After ‘shopping local’ to help a rescue, a jewelry store is poised to glitter.


After ‘shopping local’ to help a rescue, a jewelry store is poised to glitter.

Sam Baker, a new store owner, is a survivor and a believer in the high street, eager to capitalize on better times when his modest jewellers reopens in a few weeks.

When the store Samuel James Jewellers in Bournemouth, which he had just taken over – and put his heart and soul into – was put under lockdown last June, Crusader covered his situation. It was all Sam had hoped for and put his heart and soul into, a treasure trove of affordable, largely vintage pieces with an unique repair service. But, because he didn’t have any sales or rates to pay, he slid through the cracks, missing out on a Coronavirus small business award by only one day.

Last week, he told Crusader, “I knew if it got this terrible, I’d never be able to reopen, and my dream was finished.”

Fans of buying locally, as well as family and friends, rallied around him after learning of his difficulties, and some additional small grants became available, keeping the firm afloat.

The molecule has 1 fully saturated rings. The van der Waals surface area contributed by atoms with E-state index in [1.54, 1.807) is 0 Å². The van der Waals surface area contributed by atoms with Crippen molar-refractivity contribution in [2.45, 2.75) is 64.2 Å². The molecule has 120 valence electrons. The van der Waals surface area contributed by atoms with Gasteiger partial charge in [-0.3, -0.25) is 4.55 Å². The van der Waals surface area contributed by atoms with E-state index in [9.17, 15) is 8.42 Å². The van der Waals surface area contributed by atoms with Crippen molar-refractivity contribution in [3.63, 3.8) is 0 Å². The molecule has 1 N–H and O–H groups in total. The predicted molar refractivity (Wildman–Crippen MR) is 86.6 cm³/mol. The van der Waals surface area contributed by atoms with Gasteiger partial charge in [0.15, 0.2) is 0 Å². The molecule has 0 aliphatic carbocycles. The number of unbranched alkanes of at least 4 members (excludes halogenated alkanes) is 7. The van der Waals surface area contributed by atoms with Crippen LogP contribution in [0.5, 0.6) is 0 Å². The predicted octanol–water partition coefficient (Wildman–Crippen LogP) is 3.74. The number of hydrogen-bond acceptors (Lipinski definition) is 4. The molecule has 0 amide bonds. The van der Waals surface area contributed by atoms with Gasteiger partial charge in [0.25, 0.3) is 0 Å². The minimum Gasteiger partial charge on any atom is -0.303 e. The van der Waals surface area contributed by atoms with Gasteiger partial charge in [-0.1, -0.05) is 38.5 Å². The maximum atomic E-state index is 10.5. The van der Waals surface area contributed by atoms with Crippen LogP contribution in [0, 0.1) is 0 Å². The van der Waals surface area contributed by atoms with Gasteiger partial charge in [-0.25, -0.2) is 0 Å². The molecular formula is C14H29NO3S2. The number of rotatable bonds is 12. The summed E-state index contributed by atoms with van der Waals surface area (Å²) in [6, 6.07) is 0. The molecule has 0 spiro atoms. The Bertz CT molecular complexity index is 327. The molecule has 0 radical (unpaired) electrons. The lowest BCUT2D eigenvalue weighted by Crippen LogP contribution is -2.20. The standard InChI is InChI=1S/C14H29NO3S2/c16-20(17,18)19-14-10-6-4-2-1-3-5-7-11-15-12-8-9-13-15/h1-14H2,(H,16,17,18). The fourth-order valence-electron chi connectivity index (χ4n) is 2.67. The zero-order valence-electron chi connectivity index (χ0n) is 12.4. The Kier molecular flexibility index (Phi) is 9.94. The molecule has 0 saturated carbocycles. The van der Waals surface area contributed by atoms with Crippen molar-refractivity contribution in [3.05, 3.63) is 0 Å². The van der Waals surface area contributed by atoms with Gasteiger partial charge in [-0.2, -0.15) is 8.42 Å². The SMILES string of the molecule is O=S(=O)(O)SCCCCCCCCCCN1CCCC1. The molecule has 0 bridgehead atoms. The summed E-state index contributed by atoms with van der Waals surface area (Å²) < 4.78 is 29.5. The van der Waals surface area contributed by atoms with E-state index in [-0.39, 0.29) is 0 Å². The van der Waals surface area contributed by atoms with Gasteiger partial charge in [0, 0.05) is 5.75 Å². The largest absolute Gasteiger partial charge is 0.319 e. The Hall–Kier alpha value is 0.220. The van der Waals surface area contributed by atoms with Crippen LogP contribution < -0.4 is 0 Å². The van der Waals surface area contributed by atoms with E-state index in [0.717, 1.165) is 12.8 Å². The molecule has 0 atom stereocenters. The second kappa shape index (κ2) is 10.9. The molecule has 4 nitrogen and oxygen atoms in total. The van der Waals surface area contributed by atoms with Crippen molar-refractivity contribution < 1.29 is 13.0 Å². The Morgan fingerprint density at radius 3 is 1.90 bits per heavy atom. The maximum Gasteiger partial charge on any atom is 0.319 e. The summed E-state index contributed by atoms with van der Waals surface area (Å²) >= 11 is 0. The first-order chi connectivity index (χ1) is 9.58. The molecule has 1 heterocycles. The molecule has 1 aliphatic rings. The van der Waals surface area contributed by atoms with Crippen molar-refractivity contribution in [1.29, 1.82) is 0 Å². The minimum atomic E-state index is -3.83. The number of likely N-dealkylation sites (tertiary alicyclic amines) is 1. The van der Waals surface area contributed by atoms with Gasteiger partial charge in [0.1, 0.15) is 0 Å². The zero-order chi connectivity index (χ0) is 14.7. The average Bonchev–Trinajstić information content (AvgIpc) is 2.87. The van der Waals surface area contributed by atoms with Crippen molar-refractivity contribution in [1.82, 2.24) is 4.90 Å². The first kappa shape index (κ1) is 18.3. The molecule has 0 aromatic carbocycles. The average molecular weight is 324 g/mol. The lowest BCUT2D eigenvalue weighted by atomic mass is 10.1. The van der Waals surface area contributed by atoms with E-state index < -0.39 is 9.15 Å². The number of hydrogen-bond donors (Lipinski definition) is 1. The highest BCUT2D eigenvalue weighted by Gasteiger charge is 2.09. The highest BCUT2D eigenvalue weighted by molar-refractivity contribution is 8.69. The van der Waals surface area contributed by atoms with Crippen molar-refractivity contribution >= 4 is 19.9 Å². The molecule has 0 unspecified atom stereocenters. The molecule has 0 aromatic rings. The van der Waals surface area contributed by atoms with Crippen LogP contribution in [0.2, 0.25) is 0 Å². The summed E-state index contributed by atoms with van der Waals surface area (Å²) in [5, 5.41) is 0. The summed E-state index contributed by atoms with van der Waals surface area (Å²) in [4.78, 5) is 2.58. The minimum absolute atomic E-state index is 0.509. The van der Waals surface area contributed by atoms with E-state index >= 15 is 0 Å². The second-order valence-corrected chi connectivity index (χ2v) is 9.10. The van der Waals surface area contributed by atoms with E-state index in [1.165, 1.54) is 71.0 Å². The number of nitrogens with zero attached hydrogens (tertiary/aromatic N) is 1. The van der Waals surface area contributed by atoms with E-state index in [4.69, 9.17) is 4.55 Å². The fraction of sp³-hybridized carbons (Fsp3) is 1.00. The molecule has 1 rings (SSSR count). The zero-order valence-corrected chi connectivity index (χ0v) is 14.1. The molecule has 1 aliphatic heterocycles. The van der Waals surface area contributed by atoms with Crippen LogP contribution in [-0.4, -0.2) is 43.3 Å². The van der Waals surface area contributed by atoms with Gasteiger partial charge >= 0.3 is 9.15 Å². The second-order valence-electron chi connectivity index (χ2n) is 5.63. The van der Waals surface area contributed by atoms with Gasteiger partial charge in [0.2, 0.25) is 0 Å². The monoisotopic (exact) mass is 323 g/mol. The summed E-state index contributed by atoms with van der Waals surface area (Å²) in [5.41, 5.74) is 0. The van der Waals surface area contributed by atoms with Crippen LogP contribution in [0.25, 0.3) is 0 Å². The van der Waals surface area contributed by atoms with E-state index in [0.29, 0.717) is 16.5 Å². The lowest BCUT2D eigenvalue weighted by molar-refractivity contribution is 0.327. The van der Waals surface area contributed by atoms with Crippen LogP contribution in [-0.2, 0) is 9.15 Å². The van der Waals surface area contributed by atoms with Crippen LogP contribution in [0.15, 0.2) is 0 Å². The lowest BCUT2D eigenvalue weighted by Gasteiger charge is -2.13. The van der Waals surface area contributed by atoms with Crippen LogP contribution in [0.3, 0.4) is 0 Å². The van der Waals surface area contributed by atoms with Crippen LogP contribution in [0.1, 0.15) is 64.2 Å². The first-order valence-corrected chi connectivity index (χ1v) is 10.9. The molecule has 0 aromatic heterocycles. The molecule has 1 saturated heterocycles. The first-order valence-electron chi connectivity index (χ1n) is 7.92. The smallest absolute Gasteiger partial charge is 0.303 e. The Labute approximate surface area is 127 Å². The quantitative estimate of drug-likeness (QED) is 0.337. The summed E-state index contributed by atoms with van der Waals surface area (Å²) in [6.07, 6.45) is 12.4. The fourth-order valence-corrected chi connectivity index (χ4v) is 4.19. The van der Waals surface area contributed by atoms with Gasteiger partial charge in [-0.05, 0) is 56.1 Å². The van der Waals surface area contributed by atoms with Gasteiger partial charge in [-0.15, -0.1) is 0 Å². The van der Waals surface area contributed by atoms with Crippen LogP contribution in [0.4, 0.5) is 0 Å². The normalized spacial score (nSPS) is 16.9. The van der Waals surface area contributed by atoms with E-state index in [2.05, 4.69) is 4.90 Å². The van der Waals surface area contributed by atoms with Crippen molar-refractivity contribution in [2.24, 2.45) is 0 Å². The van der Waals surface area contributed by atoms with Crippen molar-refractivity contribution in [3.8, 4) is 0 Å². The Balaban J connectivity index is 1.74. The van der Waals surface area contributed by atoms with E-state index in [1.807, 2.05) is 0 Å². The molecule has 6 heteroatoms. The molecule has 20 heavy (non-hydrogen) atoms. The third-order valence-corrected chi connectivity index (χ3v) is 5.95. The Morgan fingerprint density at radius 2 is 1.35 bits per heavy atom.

Sam says, “That’s what got me through.” “I ceased to be concerned about the future. I saved every dime I had in order to buy stock.

++ Please contact consumer and small business champion Maisha Frost at [email protected] if you’ve been affected by this issue or believe you’ve been a victim of injustice.

“I’ve discovered that when the storefront is crammed with exhibits, visitors tend to stay longer. Perhaps because we’ve been so separated, sparse and modern seem to be less popular. My clients appear to be of all ages and are acutely aware of how important it is now to shop locally and support their community.”

He’ll start selling on the internet, but his heart is still in the high street. “There isn’t a soul working alone in a room with a computer in retail,” he says.


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